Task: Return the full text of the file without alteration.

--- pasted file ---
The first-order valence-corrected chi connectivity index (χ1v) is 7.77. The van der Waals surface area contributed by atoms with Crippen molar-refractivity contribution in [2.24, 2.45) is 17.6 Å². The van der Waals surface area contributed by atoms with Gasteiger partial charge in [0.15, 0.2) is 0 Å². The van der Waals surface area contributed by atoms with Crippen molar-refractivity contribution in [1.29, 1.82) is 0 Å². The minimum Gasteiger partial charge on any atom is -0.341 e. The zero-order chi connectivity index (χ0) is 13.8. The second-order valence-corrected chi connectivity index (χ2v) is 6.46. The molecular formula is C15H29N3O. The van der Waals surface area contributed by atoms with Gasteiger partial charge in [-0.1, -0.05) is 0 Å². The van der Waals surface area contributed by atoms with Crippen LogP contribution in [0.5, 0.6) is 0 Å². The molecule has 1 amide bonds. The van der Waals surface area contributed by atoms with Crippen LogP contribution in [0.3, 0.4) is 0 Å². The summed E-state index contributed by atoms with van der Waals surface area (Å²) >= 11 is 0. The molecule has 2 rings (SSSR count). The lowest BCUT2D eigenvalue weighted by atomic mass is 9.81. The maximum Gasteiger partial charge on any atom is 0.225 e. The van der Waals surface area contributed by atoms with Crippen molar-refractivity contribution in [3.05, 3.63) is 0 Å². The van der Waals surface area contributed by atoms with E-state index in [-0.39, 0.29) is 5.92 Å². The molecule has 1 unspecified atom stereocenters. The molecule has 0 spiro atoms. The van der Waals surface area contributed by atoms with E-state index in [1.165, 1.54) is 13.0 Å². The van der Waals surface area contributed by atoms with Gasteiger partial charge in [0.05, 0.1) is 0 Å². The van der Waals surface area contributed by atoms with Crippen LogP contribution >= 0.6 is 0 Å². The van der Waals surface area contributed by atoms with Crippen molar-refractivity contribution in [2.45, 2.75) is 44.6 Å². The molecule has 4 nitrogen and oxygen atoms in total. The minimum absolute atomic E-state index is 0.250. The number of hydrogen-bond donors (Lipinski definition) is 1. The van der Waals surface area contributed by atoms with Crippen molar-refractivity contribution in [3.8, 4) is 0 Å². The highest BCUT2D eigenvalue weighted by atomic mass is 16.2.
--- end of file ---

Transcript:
The first-order valence-corrected chi connectivity index (χ1v) is 7.77. The van der Waals surface area contributed by atoms with Crippen molar-refractivity contribution in [2.24, 2.45) is 17.6 Å². The van der Waals surface area contributed by atoms with Gasteiger partial charge in [0.15, 0.2) is 0 Å². The van der Waals surface area contributed by atoms with Crippen molar-refractivity contribution in [1.29, 1.82) is 0 Å². The minimum Gasteiger partial charge on any atom is -0.341 e. The zero-order chi connectivity index (χ0) is 13.8. The second-order valence-corrected chi connectivity index (χ2v) is 6.46. The molecular formula is C15H29N3O. The van der Waals surface area contributed by atoms with Gasteiger partial charge in [-0.1, -0.05) is 0 Å². The van der Waals surface area contributed by atoms with Crippen LogP contribution in [0.5, 0.6) is 0 Å². The molecule has 1 amide bonds. The van der Waals surface area contributed by atoms with Crippen LogP contribution in [0.3, 0.4) is 0 Å². The summed E-state index contributed by atoms with van der Waals surface area (Å²) >= 11 is 0. The molecule has 2 rings (SSSR count). The lowest BCUT2D eigenvalue weighted by atomic mass is 9.81. The maximum Gasteiger partial charge on any atom is 0.225 e. The van der Waals surface area contributed by atoms with Crippen molar-refractivity contribution in [3.05, 3.63) is 0 Å². The van der Waals surface area contributed by atoms with E-state index in [-0.39, 0.29) is 5.92 Å². The molecule has 1 unspecified atom stereocenters. The molecule has 0 spiro atoms. The van der Waals surface area contributed by atoms with E-state index in [1.165, 1.54) is 13.0 Å². The van der Waals surface area contributed by atoms with Gasteiger partial charge in [0.05, 0.1) is 0 Å². The van der Waals surface area contributed by atoms with Crippen LogP contribution >= 0.6 is 0 Å². The van der Waals surface area contributed by atoms with Crippen molar-refractivity contribution in [2.45, 2.75) is 44.6 Å². The molecule has 4 nitrogen and oxygen atoms in total. The minimum absolute atomic E-state index is 0.250. The number of hydrogen-bond donors (Lipinski definition) is 1. The van der Waals surface area contributed by atoms with Crippen molar-refractivity contribution in [3.8, 4) is 0 Å². The highest BCUT2D eigenvalue weighted by atomic mass is 16.2.